Trailblazers on the track

The Brooklyn Paper
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In the 1940s, a time when black girls were often not even permitted to compete in high school sports, twin sisters Martha Benton DeSaussure and Mary DeSaussure Sobers broke barriers and opened the door for young African-American women and other minority youngsters to compete in sanctioned sports.

In February 1945, Sobers, then Mary DeSaussure, made history by becoming the first black female to run in a sanctioned track meet, the Olympic Carnival, sponsored by the New York City Department of Parks. She ran in galoshes! DeSaussure Sobers won her first PAL race at the 13th Regiment Armory Regional track meet.

DeSaussure and Sobers, both excellent athletes, were members of the first integrated Amateur Athletic Union PAL track team. DeSaussure has received a citation from the Brooklyn Borough President’s office. These remarkable sisters also organized the first all-girl track team for the 79th precinct Police Athletic League. Their hard run towards equality in New York City high school athletics was chronicled in a book entitled “Running Against the Wind.”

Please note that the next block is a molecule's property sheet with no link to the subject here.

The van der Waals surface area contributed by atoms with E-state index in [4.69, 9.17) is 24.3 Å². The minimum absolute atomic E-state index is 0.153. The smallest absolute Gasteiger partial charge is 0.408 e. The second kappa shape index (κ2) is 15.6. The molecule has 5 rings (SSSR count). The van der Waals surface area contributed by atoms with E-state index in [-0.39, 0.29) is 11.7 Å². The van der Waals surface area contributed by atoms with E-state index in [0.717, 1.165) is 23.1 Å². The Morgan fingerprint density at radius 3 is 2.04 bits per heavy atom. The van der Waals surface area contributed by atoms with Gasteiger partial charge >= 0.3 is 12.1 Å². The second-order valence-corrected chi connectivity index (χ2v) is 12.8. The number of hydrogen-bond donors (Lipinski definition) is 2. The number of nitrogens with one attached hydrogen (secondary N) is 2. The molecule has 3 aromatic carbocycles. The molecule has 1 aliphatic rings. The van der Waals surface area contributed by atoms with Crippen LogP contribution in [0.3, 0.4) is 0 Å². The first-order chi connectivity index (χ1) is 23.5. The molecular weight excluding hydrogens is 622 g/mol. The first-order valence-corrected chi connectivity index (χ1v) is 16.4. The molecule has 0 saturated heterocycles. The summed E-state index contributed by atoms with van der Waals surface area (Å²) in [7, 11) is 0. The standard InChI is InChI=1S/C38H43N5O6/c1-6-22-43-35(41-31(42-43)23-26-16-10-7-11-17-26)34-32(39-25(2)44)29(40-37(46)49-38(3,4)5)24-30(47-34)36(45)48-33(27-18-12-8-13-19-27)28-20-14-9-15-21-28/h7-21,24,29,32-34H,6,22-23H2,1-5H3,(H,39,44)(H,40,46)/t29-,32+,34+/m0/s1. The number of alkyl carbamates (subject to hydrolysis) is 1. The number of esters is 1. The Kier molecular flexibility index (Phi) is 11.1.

For serving as inspirational leaders by using their athletic ability to break down racial and gender barriers, the New York City Hall of Fame inducted DeSaussure and Sobers into its first class of honorees.

Their photo and a brief bio are on the website along with the other inductees. The purpose of the NYC Hall of Fame is to honor remarkable New Yorkers who have contributed to the betterment of our City and will, in turn, serve as role models for our children.

Inductees for the 12 categories the Hall honors are selected from nominations submitted at All New Yorkers are welcome to submit nominations via this website.

Updated 11:48 am, January 16, 2019
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